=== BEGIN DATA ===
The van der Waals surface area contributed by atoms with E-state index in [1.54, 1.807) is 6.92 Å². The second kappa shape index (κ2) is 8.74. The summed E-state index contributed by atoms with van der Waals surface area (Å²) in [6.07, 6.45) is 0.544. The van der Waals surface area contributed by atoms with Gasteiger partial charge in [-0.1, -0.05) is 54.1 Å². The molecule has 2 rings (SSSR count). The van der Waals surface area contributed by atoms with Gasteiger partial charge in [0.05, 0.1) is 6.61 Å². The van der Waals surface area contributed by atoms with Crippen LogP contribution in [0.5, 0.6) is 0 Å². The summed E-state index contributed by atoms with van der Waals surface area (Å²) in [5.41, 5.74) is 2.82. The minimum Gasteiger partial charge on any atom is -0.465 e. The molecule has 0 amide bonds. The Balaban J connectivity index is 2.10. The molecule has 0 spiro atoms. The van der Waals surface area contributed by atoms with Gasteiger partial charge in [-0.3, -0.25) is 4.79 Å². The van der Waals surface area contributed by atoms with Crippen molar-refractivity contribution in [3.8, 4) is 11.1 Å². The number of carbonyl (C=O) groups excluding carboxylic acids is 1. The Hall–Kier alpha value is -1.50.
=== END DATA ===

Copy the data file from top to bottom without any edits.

The van der Waals surface area contributed by atoms with E-state index in [1.54, 1.807) is 6.92 Å². The second kappa shape index (κ2) is 8.74. The summed E-state index contributed by atoms with van der Waals surface area (Å²) in [6.07, 6.45) is 0.544. The van der Waals surface area contributed by atoms with Gasteiger partial charge in [-0.1, -0.05) is 54.1 Å². The molecule has 2 rings (SSSR count). The van der Waals surface area contributed by atoms with Gasteiger partial charge in [0.05, 0.1) is 6.61 Å². The van der Waals surface area contributed by atoms with Crippen LogP contribution in [0.5, 0.6) is 0 Å². The summed E-state index contributed by atoms with van der Waals surface area (Å²) in [5.41, 5.74) is 2.82. The minimum Gasteiger partial charge on any atom is -0.465 e. The molecule has 0 amide bonds. The Balaban J connectivity index is 2.10. The molecule has 0 spiro atoms. The van der Waals surface area contributed by atoms with Gasteiger partial charge in [-0.3, -0.25) is 4.79 Å². The van der Waals surface area contributed by atoms with Crippen molar-refractivity contribution in [3.8, 4) is 11.1 Å². The number of carbonyl (C=O) groups excluding carboxylic acids is 1. The Hall–Kier alpha value is -1.50.